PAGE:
Eight teenagers die, two are in critical condition, while six are injured when a car rammed into a group of some 30 to 40 cyclists out for a joyride in a Johor Baru road on Saturday. It was in the dead of night — no pun intended. These children were on their modified bicycles dubbed “basikal nyamuk”, a phenomenon, by their presence on Facebook, is judged to be more than a local happening. In fact, it may be a growing craze among the young, still of schoolgoing age. Today, a protest in Kuala Lumpur has been organised by cyclists who want the city to be made cyclist-friendly. Their grouse — nothing is being done to accommodate their interests, except for the car-free mornings that they view as totally inadequate. They allege, too, that Kuala Lumpur City Hall enforcers have been unnecessarily aggressive by destroying an illegally parked bicycle.

That young children are modifying bicycles is interesting not least because it speaks of thinking and creativity. Albeit it is narrowly confined, but that is an age-related constraint. Who would have the confidence to allow such young, inexperienced schoolchildren to tinker with more sophisticated machines? In this respect, it follows that if left to their own creativity without the guidance of a professional, an experienced mechanic, for instance, these modified bicycles could prove dangerous. The group protesting in KL today are then right; more should be done for them in schools. Integrating this interest into the school curriculum, especially in vocational education, would be good. It is, after all, the application of theoretical knowledge.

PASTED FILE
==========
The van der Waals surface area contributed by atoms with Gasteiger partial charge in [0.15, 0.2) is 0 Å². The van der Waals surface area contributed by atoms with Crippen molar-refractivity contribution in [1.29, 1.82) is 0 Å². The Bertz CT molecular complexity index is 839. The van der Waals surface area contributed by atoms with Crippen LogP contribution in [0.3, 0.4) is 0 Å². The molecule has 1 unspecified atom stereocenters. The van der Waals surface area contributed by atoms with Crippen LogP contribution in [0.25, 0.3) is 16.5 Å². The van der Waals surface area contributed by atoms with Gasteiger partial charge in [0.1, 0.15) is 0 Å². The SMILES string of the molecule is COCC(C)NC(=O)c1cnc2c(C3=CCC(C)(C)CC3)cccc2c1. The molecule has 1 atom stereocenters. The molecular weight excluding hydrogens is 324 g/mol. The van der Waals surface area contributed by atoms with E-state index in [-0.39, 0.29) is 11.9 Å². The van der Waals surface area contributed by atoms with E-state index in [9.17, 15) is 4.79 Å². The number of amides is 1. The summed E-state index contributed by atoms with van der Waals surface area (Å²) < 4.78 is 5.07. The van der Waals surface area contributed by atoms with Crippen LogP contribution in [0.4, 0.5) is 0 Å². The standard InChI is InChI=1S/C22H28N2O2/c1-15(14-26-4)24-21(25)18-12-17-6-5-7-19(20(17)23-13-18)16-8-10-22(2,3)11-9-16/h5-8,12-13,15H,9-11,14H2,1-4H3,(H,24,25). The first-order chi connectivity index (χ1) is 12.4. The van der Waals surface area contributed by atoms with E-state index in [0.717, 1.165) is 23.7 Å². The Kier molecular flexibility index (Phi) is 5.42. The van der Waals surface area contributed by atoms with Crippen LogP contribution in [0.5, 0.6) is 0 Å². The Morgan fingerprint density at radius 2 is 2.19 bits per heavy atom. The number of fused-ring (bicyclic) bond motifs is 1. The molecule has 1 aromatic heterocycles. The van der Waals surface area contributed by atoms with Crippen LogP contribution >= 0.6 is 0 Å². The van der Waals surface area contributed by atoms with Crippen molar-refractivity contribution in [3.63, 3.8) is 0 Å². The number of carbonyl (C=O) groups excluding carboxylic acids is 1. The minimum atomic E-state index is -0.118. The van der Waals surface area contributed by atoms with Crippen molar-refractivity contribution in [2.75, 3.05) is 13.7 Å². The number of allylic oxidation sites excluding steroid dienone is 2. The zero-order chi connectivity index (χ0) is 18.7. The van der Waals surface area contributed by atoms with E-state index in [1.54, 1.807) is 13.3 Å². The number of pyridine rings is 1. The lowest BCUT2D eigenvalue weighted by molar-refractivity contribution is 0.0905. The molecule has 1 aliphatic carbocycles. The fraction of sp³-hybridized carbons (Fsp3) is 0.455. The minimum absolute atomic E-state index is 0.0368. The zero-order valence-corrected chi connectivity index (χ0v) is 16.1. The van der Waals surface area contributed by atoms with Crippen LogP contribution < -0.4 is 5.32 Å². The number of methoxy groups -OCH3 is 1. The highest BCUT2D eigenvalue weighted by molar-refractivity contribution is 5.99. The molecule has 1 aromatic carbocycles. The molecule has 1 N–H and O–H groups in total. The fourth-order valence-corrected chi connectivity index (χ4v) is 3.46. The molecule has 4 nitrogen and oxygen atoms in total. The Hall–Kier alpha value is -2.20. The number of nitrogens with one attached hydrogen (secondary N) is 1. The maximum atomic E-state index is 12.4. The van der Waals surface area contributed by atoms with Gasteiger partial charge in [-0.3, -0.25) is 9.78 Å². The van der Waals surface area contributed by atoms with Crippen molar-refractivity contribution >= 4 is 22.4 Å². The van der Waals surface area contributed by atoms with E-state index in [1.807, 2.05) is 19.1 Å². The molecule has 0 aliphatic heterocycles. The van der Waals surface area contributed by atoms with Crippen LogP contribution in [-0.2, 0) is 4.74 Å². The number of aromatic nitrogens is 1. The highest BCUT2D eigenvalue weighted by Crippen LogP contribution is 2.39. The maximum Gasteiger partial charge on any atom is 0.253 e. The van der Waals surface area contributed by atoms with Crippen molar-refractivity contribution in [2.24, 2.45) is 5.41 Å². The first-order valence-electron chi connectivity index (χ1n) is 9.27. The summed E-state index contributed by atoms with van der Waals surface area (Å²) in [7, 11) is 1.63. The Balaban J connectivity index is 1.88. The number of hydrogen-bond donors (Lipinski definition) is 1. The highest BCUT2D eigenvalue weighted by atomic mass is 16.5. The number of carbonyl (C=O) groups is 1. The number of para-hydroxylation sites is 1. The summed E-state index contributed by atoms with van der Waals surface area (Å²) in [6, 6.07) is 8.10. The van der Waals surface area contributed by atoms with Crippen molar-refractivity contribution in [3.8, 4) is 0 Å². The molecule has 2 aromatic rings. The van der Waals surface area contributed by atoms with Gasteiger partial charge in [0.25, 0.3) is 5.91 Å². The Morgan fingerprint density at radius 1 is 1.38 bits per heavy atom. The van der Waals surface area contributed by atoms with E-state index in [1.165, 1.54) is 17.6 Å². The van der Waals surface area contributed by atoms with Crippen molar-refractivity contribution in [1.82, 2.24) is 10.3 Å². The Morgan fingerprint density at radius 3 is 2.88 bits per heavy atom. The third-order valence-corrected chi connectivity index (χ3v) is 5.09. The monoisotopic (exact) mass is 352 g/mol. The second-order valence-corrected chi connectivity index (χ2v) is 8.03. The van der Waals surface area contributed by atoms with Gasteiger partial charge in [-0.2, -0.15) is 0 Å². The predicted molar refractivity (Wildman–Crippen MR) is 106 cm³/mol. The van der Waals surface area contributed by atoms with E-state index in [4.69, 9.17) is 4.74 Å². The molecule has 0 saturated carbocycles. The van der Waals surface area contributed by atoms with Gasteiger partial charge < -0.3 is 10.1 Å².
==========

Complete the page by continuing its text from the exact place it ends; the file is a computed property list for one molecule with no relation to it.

As to their “joyriding”, it is not too different from the Mat Rempit and their pursuit of cheap thrills. Nights are the choice for those who do not have the luxury of leisure during the day. Thankfully, these children are not playing truant. The depths of night, too, is when busy roads are usually empty. Indeed, the recent accident was unfortunate in that the children were not expecting a car on the road and the motorist was not expecting a band of young cyclists at 3am or so. It follows then that during weekend nights, some roads of their choice can be closed off so that these children may have the pleasure of enjoying their “creations”. To stifle their ingenuity and creativity is a sure way of killing their spirit or turn them into rebels because they have found a cause.

There has always been a Youth and Sports Ministry in this country. The portfolio remains important not least for its responsibility towards ensuring a generation of sound adults. The initiative should be that of the ministry’s to exploit the interests of the young by working with the Education Ministry. Talk of unmotivated children is, therefore, mistaken, as the basikal nyamuk proves. More likely, it is the indifference of the adults responsible to use the opportunities presented by the children’s own innate interests that kills motivation.

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